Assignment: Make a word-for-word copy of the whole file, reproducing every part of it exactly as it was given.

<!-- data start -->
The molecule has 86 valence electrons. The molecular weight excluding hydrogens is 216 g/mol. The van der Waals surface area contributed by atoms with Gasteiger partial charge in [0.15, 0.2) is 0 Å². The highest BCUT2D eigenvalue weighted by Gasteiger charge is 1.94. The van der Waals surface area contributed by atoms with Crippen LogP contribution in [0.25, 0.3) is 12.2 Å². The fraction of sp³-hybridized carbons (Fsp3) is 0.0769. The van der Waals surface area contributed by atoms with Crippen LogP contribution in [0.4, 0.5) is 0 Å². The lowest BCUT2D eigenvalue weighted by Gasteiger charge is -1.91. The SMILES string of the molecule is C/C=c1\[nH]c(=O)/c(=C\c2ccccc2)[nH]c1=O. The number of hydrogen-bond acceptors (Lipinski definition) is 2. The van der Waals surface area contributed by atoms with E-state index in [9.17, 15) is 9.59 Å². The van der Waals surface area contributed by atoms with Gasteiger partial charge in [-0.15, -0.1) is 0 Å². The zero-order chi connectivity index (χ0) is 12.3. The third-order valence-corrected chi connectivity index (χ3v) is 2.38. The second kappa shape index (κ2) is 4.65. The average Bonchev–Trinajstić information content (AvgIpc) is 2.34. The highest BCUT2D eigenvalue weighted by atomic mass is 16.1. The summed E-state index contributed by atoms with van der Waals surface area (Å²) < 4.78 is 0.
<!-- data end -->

The molecule has 86 valence electrons. The molecular weight excluding hydrogens is 216 g/mol. The van der Waals surface area contributed by atoms with Gasteiger partial charge in [0.15, 0.2) is 0 Å². The highest BCUT2D eigenvalue weighted by Gasteiger charge is 1.94. The van der Waals surface area contributed by atoms with Crippen LogP contribution in [0.25, 0.3) is 12.2 Å². The fraction of sp³-hybridized carbons (Fsp3) is 0.0769. The van der Waals surface area contributed by atoms with Crippen LogP contribution in [0.4, 0.5) is 0 Å². The lowest BCUT2D eigenvalue weighted by Gasteiger charge is -1.91. The SMILES string of the molecule is C/C=c1\[nH]c(=O)/c(=C\c2ccccc2)[nH]c1=O. The number of hydrogen-bond acceptors (Lipinski definition) is 2. The van der Waals surface area contributed by atoms with E-state index in [9.17, 15) is 9.59 Å². The van der Waals surface area contributed by atoms with Gasteiger partial charge in [-0.15, -0.1) is 0 Å². The zero-order chi connectivity index (χ0) is 12.3. The third-order valence-corrected chi connectivity index (χ3v) is 2.38. The second kappa shape index (κ2) is 4.65. The average Bonchev–Trinajstić information content (AvgIpc) is 2.34. The highest BCUT2D eigenvalue weighted by atomic mass is 16.1. The summed E-state index contributed by atoms with van der Waals surface area (Å²) < 4.78 is 0.